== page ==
Following a hearing on an application for a writ of prohibition in the Superior Court the judge found that the respondent court on March 1 informed petitioner that although she was entitled to trial within 30 days after being arrested and brought within the jurisdiction of the court, the court was very congested; that the court on said date then inquired of petitioner if she would be willing to waive the 30 day time limit and petitioner stated that she would waive her right to trial within 30 days; that the 30th day was March 26, a Sunday; that the last day she could be brought to trial under the 30 day provision would therefore be Monday, March 27; that although petitioner was represented by an attorney prior to the expiration of the 30 day period, no objection was raised to the trial date until after the expiration of such period. The court concluded that setting the case for trial for April 3 was not an act beyond the jurisdiction of the court and that the court had jurisdiction to proceed to try petitioner. Appellant's first contention is that since she was not represented by counsel at the arraignment there could be no valid consent by her to trial beyond the 30 day period without the court explaining her rights under the statute and the effect of her consent. She bases her argument on section 1382, Penal Code, which provides in part (as amended in 1959): ‘If the defendant is not represented by counsel, he shall not be deemed under this section to have consented to the date for his trial unless the court has explained to him his rights under this section and the effect of his consent.’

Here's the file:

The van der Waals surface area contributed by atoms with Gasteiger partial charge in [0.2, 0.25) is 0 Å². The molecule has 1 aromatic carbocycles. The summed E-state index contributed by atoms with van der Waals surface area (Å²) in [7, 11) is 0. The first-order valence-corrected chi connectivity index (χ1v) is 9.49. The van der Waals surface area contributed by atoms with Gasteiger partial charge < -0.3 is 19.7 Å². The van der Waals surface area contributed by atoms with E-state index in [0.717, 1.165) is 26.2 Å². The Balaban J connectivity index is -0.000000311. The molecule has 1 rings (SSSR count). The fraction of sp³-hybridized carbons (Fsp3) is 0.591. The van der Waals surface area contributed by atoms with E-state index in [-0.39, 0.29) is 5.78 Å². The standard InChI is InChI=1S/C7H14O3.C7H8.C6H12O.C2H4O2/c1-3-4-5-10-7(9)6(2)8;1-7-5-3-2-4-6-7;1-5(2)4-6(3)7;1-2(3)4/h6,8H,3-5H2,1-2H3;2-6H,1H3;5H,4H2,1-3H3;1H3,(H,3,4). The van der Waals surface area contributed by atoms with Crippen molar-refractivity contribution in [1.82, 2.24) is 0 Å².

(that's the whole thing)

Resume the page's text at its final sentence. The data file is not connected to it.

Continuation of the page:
The facts show that although the judge told appellant she was entitled to trial within 30 days, he never advised her either on February 24 or March 1 of her further rights under this section and the effect of her consent.

Respondent argues that since appellant expressly consented to waive the 30 day period, the quoted amendment to section 1382 of the Penal Code has no application; it only applies where there is either silence or lack of objection to setting a case for trial beyond the statutory period. This contention is not sound. The amendment to section 1382 requires the arraigning judge to do two things: (1) explain to the defendant his rights under this section; and (2) ‘the effect of his consent.’ This is not only indicated by the wording of the amendment itself but also by the observation of the court in Burns v. Municipal Court, 195 Cal.App.2d 596, at page 598, 16 Cal.Rptr. 64, at page 66, where the court stated: ‘Since the 1959 amendment to said section [1382], a defendant not represented by counsel is not deemed to have consented to the setting of his case for trial beyond the statutory period unless the court first explains to him his rights under that section and the effect of his consent. [Emphasis by the court.] When consent is claimed it therefore must be affirmatively shown that the provisions of this section were complied with.’ We therefore conclude that appellant's purported consent to setting her case for trial beyond the statutory period was not legally effective.